Gold Touches Five-Month High on Syria Strikes, Before Settling Out

Gold prices touched a five-month high during Friday’s trading session,  as traders sought the safety of the precious metal  and other safe-haven assets like government debt following U.S. airstrikes on Syria and a mixed U.S. March jobs report.

Gold prices rose 1.53% to $1,270, before simmering down to settle up 0.32% at $1,254 a troy ounce.

The Labor Department reported Friday morning the U.S. economy added 98,000 net new jobs last month, far fewer than the 180,000 expected. While the unemployment rate unexpectedly dropped to a 10-year low and the labor force participation rate held steady, some on Wall Street worried the report would spook the Federal Reserve into holding off on its vow to continue raising interest rates later this year.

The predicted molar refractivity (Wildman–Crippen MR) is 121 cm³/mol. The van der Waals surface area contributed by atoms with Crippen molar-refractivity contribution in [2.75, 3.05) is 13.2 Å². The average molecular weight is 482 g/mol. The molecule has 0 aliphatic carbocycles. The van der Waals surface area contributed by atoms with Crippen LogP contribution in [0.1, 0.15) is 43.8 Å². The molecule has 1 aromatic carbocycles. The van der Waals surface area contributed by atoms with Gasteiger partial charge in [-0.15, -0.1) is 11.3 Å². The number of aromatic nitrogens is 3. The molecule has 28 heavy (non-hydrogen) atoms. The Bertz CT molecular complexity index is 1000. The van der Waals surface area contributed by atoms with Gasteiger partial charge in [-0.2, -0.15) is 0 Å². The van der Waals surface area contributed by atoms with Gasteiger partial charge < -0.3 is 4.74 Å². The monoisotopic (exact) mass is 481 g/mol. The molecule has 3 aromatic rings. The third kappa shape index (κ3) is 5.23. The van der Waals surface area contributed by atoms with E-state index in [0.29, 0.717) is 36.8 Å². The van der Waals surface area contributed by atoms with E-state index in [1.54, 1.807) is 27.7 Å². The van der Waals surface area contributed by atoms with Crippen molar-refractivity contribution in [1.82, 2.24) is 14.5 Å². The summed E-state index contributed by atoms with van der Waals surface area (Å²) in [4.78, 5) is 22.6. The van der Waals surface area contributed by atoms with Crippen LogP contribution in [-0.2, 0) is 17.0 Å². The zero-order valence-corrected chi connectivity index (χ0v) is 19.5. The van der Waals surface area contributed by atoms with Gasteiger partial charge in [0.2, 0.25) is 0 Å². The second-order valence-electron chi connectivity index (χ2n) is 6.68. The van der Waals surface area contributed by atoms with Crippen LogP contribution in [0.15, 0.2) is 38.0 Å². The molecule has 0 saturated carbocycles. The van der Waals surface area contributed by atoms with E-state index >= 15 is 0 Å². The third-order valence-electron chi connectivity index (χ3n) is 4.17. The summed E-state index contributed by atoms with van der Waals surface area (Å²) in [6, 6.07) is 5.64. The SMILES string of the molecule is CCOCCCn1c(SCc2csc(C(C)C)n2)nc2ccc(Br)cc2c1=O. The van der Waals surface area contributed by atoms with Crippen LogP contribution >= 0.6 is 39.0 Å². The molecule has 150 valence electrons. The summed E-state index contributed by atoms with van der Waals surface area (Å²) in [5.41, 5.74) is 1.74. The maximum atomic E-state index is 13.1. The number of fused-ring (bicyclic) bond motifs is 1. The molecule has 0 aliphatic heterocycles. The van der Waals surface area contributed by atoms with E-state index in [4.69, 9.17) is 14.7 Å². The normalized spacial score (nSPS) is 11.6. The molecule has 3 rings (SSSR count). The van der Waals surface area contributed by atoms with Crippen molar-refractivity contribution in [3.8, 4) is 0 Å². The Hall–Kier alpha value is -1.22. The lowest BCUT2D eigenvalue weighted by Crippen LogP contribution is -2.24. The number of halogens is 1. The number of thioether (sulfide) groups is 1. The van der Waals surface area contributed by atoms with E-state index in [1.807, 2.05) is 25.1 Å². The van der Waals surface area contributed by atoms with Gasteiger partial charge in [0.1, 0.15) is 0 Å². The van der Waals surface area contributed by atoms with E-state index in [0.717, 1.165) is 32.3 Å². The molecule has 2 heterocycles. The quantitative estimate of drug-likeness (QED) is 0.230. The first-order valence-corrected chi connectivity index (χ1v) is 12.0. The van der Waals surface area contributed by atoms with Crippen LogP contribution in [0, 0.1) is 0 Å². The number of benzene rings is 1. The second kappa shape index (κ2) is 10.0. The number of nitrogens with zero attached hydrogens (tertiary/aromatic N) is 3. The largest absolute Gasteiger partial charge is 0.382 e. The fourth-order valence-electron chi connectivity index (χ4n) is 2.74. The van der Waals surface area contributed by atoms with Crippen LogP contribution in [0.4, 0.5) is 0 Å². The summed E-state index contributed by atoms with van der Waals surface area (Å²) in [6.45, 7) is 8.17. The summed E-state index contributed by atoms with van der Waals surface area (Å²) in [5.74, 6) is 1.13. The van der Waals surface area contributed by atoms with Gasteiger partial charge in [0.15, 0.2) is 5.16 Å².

“The jobs report saw the weakest payroll figure since May of last year, putting the future path of U.S. rates in doubt, although weather effects took their toll – it’s probably too soon to make major changes to rate-hike expectations,” said IG chief market analyst Chris Beauchamp.

Also fueling sentiment was news overnight that U.S. forces hit a Syrian air base with 59 Tomahawk missiles, a move the White House said was a response to a deadly gas attack the Syrian government allegedly carried out on its citizens earlier this week. U.S. intelligence sources told Fox News they believed with “high confidence” the Shayrat air base, southeast of Homs, was the one used to launch a recent chemical weapons attack in Syria that killed civilians.

Immediately following the attack late Thursday night ET, both global oil and gold prices surged. While there appeared to be no immediate threat to oil reserves supply since local production has been offline for quite awhile, RBC Capital Markets’ Helima Croft said risk still remains.

“If the fighting were to intensify and spill over the borders into the neighboring producer states, regional supplies would be at risk. This scenario likely remains a low likelihood one for now, in our view,” Croft said.